Meeting NewsPerspective

Novel bile acid sequestrant relieves symptoms of GERD

SAN DIEGO — A novel bile acid sequestrant helped improve heartburn and regurgitation in patients with persistent GERD who continued receiving proton pump inhibitors, according to study results presented at Digestive Disease Week.

Michael F. Vaezi , MD, PhD, of Vanderbilt University Medical Center, said the drug — IW-3718 (Ironwood Pharmaceuticals) — could be a helpful adjunct to PPI therapy.

“Proton pump inhibitors are front-line therapy for [GERD] but not completely effective in some of our patients,” he said in his presentation. “Bile acids, we’ve done work in the past, as well as others, that has shown that it does play a role in the pathogenesis of reflux, such as esophagitis and possibly Barrett’s. ... Could it also be playing a role in persistent reflux?”

Vaezi and colleagues previously found that the drug was effective in treating GERD, but in this study, they explored its impact on specific symptoms.

Researchers included 280 patients with GERD who had to have heartburn or regurgitation for at least 4 days per week for 8 weeks despite ongoing PPI use. After a two-week pretreatment phase, they randomly assigned patients to receive either 500 mg, 1,000 mg or 1,500 mg of IW-3718 or placebo twice daily for 8 weeks in addition to PPIs once a day.

Patients reported the severity and frequency of 10 symptoms associated with GERD at baseline, including heartburn, regurgitation, pain and burping. The main outcome for the study was change in scores at week 8.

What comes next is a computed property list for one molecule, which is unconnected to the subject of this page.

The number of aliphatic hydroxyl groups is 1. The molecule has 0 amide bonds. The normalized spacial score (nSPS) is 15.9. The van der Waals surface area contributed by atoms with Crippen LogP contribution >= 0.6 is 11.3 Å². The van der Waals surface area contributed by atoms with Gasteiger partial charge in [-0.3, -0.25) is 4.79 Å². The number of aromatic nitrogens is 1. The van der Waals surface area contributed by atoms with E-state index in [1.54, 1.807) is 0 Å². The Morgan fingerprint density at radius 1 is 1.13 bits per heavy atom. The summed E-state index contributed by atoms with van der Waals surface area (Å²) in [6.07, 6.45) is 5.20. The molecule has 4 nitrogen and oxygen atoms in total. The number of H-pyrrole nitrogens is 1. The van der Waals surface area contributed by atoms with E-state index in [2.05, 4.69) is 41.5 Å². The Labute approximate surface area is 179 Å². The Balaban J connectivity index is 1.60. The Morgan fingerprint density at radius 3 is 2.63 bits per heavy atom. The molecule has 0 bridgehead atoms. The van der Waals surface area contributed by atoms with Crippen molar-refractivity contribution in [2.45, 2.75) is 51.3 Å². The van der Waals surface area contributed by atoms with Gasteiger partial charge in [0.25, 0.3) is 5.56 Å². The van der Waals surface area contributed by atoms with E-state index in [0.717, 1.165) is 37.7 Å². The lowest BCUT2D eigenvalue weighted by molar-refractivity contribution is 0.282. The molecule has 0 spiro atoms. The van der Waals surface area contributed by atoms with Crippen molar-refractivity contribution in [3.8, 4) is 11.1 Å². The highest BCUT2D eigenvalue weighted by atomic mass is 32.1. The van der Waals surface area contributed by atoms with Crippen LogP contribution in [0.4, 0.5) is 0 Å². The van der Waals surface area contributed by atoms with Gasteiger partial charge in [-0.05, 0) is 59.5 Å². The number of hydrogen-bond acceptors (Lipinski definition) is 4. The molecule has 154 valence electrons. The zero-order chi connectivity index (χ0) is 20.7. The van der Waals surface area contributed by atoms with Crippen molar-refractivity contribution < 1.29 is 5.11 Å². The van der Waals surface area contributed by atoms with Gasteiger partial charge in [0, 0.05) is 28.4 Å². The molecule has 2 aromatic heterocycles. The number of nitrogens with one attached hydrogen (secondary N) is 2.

Vaezi and colleagues observed that there was a dose-response relationship, with patients who received 1,500 mg of the drug experiencing improvements for all symptoms in both severity and frequency compared with placebo (P .05), except for burping frequency.

“The novel gastric-retentive bile acid sequestrant IW-3718 was efficacious in reducing a spectrum of symptoms in patients with persistent GERD, whether it be symptoms that were assessed by severity or by frequency,” Vaezi concluded, adding that phase 3 studies are in the works. – by Alex Young

Reference:

Vaezi MF, et al. Abstract 12; Presented at; Digestive Disease Week; May 18-21, 2019; San Diego.

Disclosures: Vaezi reports serving on the medical advisory board for Ironwood Pharmaceuticals. Please see the full meeting disclosure index for all other authors’ relevant financial disclosures.

SAN DIEGO — A novel bile acid sequestrant helped improve heartburn and regurgitation in patients with persistent GERD who continued receiving proton pump inhibitors, according to study results presented at Digestive Disease Week.

Michael F. Vaezi , MD, PhD, of Vanderbilt University Medical Center, said the drug — IW-3718 (Ironwood Pharmaceuticals) — could be a helpful adjunct to PPI therapy.

“Proton pump inhibitors are front-line therapy for [GERD] but not completely effective in some of our patients,” he said in his presentation. “Bile acids, we’ve done work in the past, as well as others, that has shown that it does play a role in the pathogenesis of reflux, such as esophagitis and possibly Barrett’s. ... Could it also be playing a role in persistent reflux?”

Vaezi and colleagues previously found that the drug was effective in treating GERD, but in this study, they explored its impact on specific symptoms.